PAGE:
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HP All-In-One Fax Products - How to connect your HP Fax Device to an ISDN, ADSL, PBX, or VoIP line
HP fax devices are designed to work with traditional analog phone services. They are not designed to work with digital phone services such as ADSL, PBX, ISDN, or VoIP.
While HP fax products are not supported on these types of lines, they might work given appropriate setup and equipment. See the information below for more information on configuring HP fax devices on ADSL, PBX, ISDN, and VoIP lines.
NOTE: This information is provided to help you set up and troubleshoot issues related to connecting an HP fax product to a digital phone line. HP recommends that you discuss telephone line setup options with the telephone service provider or systems administrator.
CAUTION: If you have Voicemail, Call waiting, or Billing tone services installed on your telephone system, please disable these features as they could interrupt fax communication.
ADSL (Asynchronous Digital Subscriber Line)
ADSL uses digital technology to transfer high-bandwidth information over ordinary copper telephone wires. Data are transmitted to the computer directly as digital data (instead of analog). This system allows the service providers to use a much wider bandwidth for transmitting the data.
Unlike regular dial-up phone services, ADSL provides continuously available "always on" connection. ADSL is generally offered at downstream data rates from 512 Kbps to about 6 Mbps.
If specified during the setup of the ADSL line, the signal can be separated so that part of the bandwidth is used to transmit analog signals (for voice and fax) while the remaining bandwidth is used to transmit digital data (for the Internet). This allows for the use of telephone, fax, and computers on the same line at the same time.
In order for analog equipment to use analog channels on an ADSL line, installation of an ADSL microfilter is required so digital and analog channels can be separated.
ADSL fax setup
CAUTION: Not all printers and faxes are compatible with ADSL services. HP does not guarantee that the HP All-in-One or fax device be compatible with all ADSL service lines or providers.
PBX (Public Branch Exchange)
A PBX (Public Branch Exchange) is a system of electronic components used to make connections among the internal telephones of an organization and connect them to the public phone network via trunk lines. PBXs often provide additional features related to call handling (that is, Call waiting, Call ID, and so on).
In a PBX environment users need to dial a prefix number to connect to the external public phone network (this prefix number is programmed by the PBX). Hence, the PBX knows that the caller wants to communicate to an external number outside the PBX environment.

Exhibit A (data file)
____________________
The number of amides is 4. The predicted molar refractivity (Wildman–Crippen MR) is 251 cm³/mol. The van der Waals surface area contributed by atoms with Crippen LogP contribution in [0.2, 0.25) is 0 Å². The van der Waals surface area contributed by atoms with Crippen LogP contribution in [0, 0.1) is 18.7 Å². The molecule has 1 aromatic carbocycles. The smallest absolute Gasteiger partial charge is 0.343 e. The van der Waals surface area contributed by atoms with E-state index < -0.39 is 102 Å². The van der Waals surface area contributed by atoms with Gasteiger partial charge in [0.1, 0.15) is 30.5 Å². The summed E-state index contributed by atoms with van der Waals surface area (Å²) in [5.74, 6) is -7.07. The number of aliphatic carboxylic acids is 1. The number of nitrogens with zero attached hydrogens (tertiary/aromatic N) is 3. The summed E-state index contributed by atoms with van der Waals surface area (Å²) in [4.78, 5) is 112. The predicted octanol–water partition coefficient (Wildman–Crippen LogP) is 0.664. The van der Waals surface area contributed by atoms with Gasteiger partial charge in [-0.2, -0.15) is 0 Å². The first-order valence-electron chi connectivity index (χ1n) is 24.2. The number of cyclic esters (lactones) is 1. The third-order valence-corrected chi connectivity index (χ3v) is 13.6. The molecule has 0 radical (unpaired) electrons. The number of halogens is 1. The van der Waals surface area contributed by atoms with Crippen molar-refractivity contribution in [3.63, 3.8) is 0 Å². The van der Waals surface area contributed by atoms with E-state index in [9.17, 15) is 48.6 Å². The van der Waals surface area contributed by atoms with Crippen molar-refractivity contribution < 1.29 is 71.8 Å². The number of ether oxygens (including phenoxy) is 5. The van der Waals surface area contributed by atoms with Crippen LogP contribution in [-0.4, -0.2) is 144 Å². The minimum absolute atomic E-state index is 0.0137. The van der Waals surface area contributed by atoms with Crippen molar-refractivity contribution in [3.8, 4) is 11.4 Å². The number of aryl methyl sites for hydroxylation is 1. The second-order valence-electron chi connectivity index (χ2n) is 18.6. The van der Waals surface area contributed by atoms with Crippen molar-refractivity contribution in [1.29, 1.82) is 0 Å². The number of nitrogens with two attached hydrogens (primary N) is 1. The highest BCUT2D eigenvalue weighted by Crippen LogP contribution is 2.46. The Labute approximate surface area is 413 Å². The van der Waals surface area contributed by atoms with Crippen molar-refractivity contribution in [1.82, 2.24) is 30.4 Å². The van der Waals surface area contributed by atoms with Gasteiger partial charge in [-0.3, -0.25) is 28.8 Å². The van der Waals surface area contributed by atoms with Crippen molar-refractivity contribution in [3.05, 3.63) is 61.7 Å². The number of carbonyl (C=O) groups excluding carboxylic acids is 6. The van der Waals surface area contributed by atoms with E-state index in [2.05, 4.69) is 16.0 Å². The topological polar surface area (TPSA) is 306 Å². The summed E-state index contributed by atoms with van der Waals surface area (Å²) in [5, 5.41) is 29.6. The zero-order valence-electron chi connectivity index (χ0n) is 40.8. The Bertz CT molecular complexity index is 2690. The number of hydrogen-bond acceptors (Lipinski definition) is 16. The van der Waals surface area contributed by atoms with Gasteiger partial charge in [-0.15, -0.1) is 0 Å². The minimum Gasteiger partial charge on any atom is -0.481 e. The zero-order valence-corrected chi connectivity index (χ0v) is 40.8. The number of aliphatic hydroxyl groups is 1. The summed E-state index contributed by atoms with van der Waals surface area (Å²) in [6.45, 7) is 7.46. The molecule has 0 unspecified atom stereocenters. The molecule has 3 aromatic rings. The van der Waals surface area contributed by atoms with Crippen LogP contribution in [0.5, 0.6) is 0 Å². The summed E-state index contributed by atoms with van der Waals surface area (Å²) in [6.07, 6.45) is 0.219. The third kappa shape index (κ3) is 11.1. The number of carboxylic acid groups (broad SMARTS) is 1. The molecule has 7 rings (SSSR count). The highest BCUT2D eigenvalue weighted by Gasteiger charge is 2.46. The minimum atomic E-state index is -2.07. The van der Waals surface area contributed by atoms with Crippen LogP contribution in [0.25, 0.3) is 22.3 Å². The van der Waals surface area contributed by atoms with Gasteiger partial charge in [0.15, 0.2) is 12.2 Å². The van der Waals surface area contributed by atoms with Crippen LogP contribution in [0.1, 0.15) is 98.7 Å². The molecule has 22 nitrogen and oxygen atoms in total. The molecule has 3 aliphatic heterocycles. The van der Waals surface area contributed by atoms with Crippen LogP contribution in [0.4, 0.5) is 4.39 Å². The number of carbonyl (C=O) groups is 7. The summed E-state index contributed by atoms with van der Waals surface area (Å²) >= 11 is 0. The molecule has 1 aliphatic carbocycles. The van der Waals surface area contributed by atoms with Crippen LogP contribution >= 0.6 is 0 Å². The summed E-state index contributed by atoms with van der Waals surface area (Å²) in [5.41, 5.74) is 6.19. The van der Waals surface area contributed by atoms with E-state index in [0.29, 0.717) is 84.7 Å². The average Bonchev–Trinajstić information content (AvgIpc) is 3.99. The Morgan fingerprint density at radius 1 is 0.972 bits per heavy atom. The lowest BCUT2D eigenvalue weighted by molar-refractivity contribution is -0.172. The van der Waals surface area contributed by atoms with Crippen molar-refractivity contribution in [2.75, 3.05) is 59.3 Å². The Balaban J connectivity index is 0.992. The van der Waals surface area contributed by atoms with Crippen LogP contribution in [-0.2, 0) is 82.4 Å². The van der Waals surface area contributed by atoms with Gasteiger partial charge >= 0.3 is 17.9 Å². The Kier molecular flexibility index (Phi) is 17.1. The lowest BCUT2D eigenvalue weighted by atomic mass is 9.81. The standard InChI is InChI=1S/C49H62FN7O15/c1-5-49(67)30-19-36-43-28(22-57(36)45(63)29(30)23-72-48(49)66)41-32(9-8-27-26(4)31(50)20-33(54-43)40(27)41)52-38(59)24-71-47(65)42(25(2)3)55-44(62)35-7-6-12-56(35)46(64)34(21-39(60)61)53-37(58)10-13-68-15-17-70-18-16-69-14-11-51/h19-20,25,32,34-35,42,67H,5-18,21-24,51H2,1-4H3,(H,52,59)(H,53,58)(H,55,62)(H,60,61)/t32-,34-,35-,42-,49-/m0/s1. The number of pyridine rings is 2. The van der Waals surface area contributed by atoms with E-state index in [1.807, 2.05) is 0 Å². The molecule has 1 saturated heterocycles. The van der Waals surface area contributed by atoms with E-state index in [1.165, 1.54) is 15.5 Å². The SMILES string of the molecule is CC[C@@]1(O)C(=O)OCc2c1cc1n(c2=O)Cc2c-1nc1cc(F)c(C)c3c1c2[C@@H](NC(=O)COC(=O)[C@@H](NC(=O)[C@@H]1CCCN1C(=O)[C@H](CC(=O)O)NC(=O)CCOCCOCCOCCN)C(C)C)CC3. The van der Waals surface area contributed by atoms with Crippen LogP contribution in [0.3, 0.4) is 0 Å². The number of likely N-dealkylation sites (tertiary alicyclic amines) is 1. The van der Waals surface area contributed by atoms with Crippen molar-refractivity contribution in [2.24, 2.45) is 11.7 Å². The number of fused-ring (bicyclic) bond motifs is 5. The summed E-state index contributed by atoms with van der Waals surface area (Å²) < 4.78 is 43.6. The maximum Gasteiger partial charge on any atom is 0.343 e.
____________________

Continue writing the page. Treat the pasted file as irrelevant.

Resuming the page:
PBX fax setup
CAUTION: Not all printers and faxes are compatible with PBX services. HP does not guarantee that the HP All-in-One or fax device be compatible with all PBX devices or manufacturers.
ISDN (Integrated Service Digital Network)
ISDN systems provide two B channels and one D channel over a single twisted pair copper wire. Each B channel can carry voice, fax, or Internet calls at 64 kbps, whereas the D channel manages both B channels at 16 kbps.
An NTBA (Network Termination for Basic Access) is typically installed at the end user's house or office and connects to the main switchboard. The NTBA usually operates like a PBX system as you may need to dial a prefix number to gain access to the external dial tone, and can also make internal calls.
Typically ISDN providers allow a certain range of numbers. For example, if the ISDN provider assigns a user the phone number range between 100 - 110 (allowing 10 phone numbers), then it is up to the user to assign these numbers within the ISDN environment.
An A/D converter (analog/digital converter) allows analog devices to be installed on an ISDN network. The A/D converter routes the calls to the assigned analog ports, converts digital signals into analog, and allows analog equipment to communicate over ISDN.
Equipment installed on an ISDN network must be correctly tagged indicating the type of device (that is, a telephone, modem, or fax). Each analog port on the A/D converter must be programmed with the right tag.
ISDN fax setup
CAUTION: Not all printers and faxes are compatible with ISDN services. HP does not guarantee that the HP All-in-One or fax device be compatible with all ISDN devices or manufacturers.
VoIP (Voice over Internet Protocol)
Telephone calls on VoIP (Voice over Internet Protocol) services use the Internet for data transmission and are usually the telephone lines you have when you subscribe to a bundle of Internet and phone line with your service provider.
VoIP services provide telephone services (usually long distance) through a broadband Internet connection rather than the standard telephone network. These services use packets to break up the voice signal on a phone line and transmit it digitally to the receiver where the packets are reassembled.
VoIP fax setup
CAUTION: Not all printers and faxes are compatible with VoIP services. HP does not guarantee that the HP All-in-One or fax device be compatible with all VoIP devices or manufacturers. Contact your VoIP service provider or systems administrator for further information.
Troubleshooting and help
If you are experiencing intermittent fax send and receive issues, HP recommends that you lower the baud rate speed. Lowering the speed of fax communication may solve this issue. Consult your HP All-In-One or fax reference manual for instructions.
In case you are still experiencing any fax transmission or hardware issues after following the instructions above, consult the document HP All-in One Fax Products - Cannot Send or Receive Faxes: Troubleshooting Fax Issues (c00297388) for additional solutions.